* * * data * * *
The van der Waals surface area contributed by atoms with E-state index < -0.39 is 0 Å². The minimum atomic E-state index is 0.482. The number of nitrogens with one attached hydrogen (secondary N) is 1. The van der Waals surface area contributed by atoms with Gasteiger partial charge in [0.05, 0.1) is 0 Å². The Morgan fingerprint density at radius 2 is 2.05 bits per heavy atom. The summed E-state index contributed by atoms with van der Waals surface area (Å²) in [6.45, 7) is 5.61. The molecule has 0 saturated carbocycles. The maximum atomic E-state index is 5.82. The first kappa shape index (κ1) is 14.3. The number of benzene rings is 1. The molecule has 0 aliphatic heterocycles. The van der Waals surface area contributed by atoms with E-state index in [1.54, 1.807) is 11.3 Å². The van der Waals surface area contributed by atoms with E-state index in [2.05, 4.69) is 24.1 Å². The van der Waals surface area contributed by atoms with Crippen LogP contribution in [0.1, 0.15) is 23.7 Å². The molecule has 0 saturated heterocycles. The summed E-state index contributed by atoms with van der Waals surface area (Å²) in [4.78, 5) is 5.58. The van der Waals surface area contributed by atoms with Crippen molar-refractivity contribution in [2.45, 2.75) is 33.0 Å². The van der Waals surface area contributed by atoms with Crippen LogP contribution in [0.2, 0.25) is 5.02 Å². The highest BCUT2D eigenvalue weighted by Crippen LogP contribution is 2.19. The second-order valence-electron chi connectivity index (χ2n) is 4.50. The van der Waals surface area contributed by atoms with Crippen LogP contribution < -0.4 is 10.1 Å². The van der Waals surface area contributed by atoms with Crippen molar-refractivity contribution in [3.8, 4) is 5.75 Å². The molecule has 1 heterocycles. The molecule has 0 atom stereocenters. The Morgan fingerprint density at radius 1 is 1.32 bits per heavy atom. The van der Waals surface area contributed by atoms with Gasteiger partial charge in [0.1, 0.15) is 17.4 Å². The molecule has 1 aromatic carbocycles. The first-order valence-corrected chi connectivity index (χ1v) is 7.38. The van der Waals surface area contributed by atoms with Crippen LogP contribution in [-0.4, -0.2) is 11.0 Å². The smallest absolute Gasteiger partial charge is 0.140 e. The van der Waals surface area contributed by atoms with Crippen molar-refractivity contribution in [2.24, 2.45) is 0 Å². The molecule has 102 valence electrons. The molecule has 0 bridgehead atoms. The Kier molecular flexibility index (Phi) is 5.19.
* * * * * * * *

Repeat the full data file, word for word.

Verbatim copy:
The van der Waals surface area contributed by atoms with E-state index < -0.39 is 0 Å². The minimum atomic E-state index is 0.482. The number of nitrogens with one attached hydrogen (secondary N) is 1. The van der Waals surface area contributed by atoms with Gasteiger partial charge in [0.05, 0.1) is 0 Å². The Morgan fingerprint density at radius 2 is 2.05 bits per heavy atom. The summed E-state index contributed by atoms with van der Waals surface area (Å²) in [6.45, 7) is 5.61. The molecule has 0 saturated carbocycles. The maximum atomic E-state index is 5.82. The first kappa shape index (κ1) is 14.3. The number of benzene rings is 1. The molecule has 0 aliphatic heterocycles. The van der Waals surface area contributed by atoms with E-state index in [1.54, 1.807) is 11.3 Å². The van der Waals surface area contributed by atoms with E-state index in [2.05, 4.69) is 24.1 Å². The van der Waals surface area contributed by atoms with Crippen LogP contribution in [0.1, 0.15) is 23.7 Å². The molecule has 0 saturated heterocycles. The summed E-state index contributed by atoms with van der Waals surface area (Å²) in [4.78, 5) is 5.58. The van der Waals surface area contributed by atoms with Crippen molar-refractivity contribution in [2.45, 2.75) is 33.0 Å². The van der Waals surface area contributed by atoms with Crippen LogP contribution in [0.2, 0.25) is 5.02 Å². The highest BCUT2D eigenvalue weighted by Crippen LogP contribution is 2.19. The second-order valence-electron chi connectivity index (χ2n) is 4.50. The van der Waals surface area contributed by atoms with Crippen LogP contribution < -0.4 is 10.1 Å². The van der Waals surface area contributed by atoms with Crippen molar-refractivity contribution in [3.8, 4) is 5.75 Å². The molecule has 1 heterocycles. The molecule has 0 atom stereocenters. The Morgan fingerprint density at radius 1 is 1.32 bits per heavy atom. The van der Waals surface area contributed by atoms with Gasteiger partial charge in [0.1, 0.15) is 17.4 Å². The molecule has 1 aromatic carbocycles. The first-order valence-corrected chi connectivity index (χ1v) is 7.38. The van der Waals surface area contributed by atoms with Crippen LogP contribution in [-0.4, -0.2) is 11.0 Å². The smallest absolute Gasteiger partial charge is 0.140 e. The van der Waals surface area contributed by atoms with Crippen molar-refractivity contribution in [2.24, 2.45) is 0 Å². The molecule has 102 valence electrons. The molecule has 0 bridgehead atoms. The Kier molecular flexibility index (Phi) is 5.19.